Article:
My sophomore year in high school was a game changer. Up to that point, I had never been required to write a formal research paper. I had written plenty of essays, book reports, and other assignments, but never a real-deal research paper.
I loved the idea of researching a topic, organizing my thoughts, and then presenting my findings. Everything about a research paper sounded great until my teacher introduced the concept of citing sources. I remember over and over she would say, “don’t forget to cite your sources!”
I didn’t understand why that was so important at the time. Why couldn’t we just write about what we learned? Who cared where the information came from?
Fast-forward to today. As I read books about ministry and theology, I have learned that footnotes are my friend. No matter the author, I want to know where he/she obtained his/her information –especially before I relay it to someone else.
Citing sources validates your message and gives credibility to your writing. It’s the same way in preaching –and I’m not just talking about just giving credit to the person who’s illustration you are repeating.
More importantly, I’m talking about citing God’s Word. The sermon should flow out of God’s Word, to the heart of the listener, turning their attention back to the Word. This only happens when the preacher preaches the Word.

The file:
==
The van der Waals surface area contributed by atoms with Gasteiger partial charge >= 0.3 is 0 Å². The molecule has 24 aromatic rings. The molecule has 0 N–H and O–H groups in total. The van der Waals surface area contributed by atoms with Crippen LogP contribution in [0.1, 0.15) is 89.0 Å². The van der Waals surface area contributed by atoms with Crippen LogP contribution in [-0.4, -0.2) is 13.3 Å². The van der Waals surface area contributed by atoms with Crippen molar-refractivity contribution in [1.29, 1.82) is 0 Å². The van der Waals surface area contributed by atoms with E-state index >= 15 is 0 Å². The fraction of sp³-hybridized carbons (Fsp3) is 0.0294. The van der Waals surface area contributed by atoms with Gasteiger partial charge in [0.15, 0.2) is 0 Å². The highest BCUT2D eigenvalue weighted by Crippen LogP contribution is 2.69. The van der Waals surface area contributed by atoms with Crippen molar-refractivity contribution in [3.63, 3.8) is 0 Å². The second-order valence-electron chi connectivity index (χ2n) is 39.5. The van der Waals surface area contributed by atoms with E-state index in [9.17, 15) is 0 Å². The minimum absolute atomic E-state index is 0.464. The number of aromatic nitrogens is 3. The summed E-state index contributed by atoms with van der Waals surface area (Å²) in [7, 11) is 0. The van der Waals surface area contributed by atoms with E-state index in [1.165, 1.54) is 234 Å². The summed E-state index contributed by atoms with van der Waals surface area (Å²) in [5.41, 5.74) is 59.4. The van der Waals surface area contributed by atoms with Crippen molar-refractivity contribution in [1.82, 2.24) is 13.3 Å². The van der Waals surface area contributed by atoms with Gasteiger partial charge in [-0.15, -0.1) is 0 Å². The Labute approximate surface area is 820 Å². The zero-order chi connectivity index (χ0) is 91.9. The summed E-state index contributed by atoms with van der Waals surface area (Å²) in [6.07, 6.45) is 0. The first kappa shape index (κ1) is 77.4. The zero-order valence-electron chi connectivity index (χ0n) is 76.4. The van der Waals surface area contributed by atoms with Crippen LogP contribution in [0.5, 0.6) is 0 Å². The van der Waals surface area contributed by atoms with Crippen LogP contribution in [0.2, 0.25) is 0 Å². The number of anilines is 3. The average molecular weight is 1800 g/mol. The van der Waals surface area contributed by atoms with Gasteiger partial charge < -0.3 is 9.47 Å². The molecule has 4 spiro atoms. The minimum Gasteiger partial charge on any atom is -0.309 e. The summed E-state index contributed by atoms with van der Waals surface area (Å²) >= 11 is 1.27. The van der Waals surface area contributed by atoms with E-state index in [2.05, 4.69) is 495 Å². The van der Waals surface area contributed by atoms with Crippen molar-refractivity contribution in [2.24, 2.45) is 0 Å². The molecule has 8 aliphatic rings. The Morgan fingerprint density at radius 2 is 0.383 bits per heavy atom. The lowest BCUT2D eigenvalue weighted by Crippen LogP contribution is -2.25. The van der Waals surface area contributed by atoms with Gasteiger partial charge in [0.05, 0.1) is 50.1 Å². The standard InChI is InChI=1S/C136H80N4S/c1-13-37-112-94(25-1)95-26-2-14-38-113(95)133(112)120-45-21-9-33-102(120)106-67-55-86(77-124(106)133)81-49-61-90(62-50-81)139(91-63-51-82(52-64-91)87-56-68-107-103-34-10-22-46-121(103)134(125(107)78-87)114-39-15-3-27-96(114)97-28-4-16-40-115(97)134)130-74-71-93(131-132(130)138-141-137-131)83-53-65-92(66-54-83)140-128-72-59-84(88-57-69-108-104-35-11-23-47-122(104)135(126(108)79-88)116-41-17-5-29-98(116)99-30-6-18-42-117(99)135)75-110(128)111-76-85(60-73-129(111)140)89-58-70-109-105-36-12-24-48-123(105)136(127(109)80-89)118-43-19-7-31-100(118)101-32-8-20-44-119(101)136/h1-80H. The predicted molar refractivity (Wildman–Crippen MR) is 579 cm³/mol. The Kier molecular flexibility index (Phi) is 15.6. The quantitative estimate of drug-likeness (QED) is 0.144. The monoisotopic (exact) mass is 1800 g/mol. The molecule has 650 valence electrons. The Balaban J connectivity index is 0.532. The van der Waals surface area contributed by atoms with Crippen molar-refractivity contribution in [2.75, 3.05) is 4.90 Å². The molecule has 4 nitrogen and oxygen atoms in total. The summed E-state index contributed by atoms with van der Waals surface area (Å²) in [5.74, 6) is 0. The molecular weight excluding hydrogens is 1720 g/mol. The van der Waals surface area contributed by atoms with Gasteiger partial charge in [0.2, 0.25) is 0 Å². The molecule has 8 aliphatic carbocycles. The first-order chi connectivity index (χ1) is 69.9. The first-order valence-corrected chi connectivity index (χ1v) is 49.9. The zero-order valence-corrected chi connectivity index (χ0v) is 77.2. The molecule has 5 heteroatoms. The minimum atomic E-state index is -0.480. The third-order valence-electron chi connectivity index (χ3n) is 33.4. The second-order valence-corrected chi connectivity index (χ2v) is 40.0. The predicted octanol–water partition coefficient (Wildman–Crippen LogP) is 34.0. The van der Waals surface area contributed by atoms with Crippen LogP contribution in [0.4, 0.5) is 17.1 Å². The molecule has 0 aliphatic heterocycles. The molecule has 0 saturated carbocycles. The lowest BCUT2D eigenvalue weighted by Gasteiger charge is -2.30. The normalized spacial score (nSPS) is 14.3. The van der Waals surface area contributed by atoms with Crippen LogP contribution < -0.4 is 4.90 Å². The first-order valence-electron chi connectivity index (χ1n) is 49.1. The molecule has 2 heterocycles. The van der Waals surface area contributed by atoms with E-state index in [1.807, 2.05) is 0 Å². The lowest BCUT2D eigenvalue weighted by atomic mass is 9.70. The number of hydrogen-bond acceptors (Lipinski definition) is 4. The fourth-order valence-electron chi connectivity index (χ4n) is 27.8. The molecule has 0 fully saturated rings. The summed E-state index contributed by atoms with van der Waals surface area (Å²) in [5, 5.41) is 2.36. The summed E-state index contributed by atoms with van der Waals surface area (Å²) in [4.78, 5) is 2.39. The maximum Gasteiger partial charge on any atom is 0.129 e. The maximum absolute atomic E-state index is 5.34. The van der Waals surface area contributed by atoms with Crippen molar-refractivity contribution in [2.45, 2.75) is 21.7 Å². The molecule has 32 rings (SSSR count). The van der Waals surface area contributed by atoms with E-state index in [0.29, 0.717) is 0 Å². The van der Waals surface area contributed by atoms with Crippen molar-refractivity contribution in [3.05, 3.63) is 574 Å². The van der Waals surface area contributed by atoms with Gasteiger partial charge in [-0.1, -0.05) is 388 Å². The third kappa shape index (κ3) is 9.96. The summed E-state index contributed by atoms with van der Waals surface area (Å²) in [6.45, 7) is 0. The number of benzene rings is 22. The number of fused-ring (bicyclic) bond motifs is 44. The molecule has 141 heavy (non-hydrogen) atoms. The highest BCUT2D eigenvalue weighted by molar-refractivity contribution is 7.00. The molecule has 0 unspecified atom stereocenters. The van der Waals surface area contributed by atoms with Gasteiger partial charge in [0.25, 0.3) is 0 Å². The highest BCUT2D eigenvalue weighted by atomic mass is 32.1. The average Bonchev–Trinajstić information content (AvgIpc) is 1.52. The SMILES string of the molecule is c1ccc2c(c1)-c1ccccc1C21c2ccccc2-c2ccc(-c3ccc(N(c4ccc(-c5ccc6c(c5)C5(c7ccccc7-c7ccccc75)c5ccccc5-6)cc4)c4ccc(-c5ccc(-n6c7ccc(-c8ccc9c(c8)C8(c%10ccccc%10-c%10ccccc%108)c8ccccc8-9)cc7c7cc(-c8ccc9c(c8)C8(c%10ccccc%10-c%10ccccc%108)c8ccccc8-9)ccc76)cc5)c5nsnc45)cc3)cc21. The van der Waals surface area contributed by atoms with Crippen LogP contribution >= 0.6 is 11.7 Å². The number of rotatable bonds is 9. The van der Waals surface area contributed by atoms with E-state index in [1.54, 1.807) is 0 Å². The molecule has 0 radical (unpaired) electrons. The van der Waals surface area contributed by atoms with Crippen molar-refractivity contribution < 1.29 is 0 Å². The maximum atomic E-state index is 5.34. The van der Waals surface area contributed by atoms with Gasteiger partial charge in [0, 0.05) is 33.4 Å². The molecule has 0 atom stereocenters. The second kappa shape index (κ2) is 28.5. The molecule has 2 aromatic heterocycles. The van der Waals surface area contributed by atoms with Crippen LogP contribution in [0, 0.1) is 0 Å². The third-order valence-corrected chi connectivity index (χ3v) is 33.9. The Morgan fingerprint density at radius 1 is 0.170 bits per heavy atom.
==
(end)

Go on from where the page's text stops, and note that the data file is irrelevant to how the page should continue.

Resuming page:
While that sounds simple enough, it’s not happening often enough. Instead, too many preachers are teaching a message instead of teaching the Bible. What’s the difference? Teaching a message is like writing a research paper without citing the sources. Who knows whether the message is credible or not? It may be biblical, it may be the preacher’s opinion, or it may be a mixture of the two.
But when the sermon originates, explores, presents, and reflects on God’s Word, every listener knows the message is authoritative.
This means more than just referencing a few verses, out of context, along the way to making a point. That’s actually manipulating God’s Word to serve your own means. Instead, in responsible preaching, the message bows to the text rather than vice versa.
I know there are plenty of wonderful Christian men who preach a message instead of preaching the Bible without the intention of manipulating Scripture. They have great motives and love the Lord. If that describes you, and this is the first time you’ve considered this idea, let me share a few dangers of preaching a message rather than preaching the Word:
- Over time, without the consistent teaching of the Word, a message can subtly change.
- Preaching a message without the Word can lead to actions without understanding. That’s a recipe for empty moralism.
- Without teaching the Bible, people aren’t encouraged to learn to study the Bible for themselves. They may easily remain dependent upon the pastor to study for them.
So, if you are a preacher or teacher, be sure to cite your sources! It’s more work, to be sure, but it’s the only way to ensure authority in your teaching and spiritual growth for your congregation.